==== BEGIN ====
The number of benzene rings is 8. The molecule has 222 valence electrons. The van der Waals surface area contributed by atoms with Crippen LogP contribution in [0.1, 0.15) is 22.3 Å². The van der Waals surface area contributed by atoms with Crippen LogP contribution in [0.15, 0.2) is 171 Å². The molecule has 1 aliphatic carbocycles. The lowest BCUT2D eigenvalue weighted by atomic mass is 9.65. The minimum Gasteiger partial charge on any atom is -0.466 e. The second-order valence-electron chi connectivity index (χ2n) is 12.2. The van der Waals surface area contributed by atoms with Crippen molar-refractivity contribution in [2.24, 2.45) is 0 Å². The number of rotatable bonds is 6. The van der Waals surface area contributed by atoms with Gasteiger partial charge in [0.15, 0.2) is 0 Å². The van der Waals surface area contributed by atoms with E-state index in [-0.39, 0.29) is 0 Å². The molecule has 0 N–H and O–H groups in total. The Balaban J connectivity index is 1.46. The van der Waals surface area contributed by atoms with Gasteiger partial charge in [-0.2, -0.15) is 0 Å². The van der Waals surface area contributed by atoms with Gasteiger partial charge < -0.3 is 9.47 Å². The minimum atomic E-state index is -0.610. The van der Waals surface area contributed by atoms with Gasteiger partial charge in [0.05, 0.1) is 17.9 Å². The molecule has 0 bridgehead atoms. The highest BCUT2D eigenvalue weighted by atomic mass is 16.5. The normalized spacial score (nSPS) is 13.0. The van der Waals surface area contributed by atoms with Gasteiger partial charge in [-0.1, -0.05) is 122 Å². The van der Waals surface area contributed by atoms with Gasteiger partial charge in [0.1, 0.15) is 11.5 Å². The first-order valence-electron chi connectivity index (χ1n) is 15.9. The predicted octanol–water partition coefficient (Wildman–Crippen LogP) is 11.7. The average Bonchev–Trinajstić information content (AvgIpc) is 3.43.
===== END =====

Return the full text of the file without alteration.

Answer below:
The number of benzene rings is 8. The molecule has 222 valence electrons. The van der Waals surface area contributed by atoms with Crippen LogP contribution in [0.1, 0.15) is 22.3 Å². The van der Waals surface area contributed by atoms with Crippen LogP contribution in [0.15, 0.2) is 171 Å². The molecule has 1 aliphatic carbocycles. The lowest BCUT2D eigenvalue weighted by atomic mass is 9.65. The minimum Gasteiger partial charge on any atom is -0.466 e. The second-order valence-electron chi connectivity index (χ2n) is 12.2. The van der Waals surface area contributed by atoms with Crippen molar-refractivity contribution in [2.24, 2.45) is 0 Å². The number of rotatable bonds is 6. The van der Waals surface area contributed by atoms with Gasteiger partial charge in [0.15, 0.2) is 0 Å². The van der Waals surface area contributed by atoms with E-state index in [-0.39, 0.29) is 0 Å². The molecule has 0 N–H and O–H groups in total. The Balaban J connectivity index is 1.46. The van der Waals surface area contributed by atoms with Gasteiger partial charge in [-0.2, -0.15) is 0 Å². The van der Waals surface area contributed by atoms with Gasteiger partial charge < -0.3 is 9.47 Å². The minimum atomic E-state index is -0.610. The van der Waals surface area contributed by atoms with Gasteiger partial charge in [0.05, 0.1) is 17.9 Å². The molecule has 0 bridgehead atoms. The highest BCUT2D eigenvalue weighted by atomic mass is 16.5. The normalized spacial score (nSPS) is 13.0. The van der Waals surface area contributed by atoms with Gasteiger partial charge in [-0.1, -0.05) is 122 Å². The van der Waals surface area contributed by atoms with Gasteiger partial charge in [0.1, 0.15) is 11.5 Å². The first-order valence-electron chi connectivity index (χ1n) is 15.9. The predicted octanol–water partition coefficient (Wildman–Crippen LogP) is 11.7. The average Bonchev–Trinajstić information content (AvgIpc) is 3.43.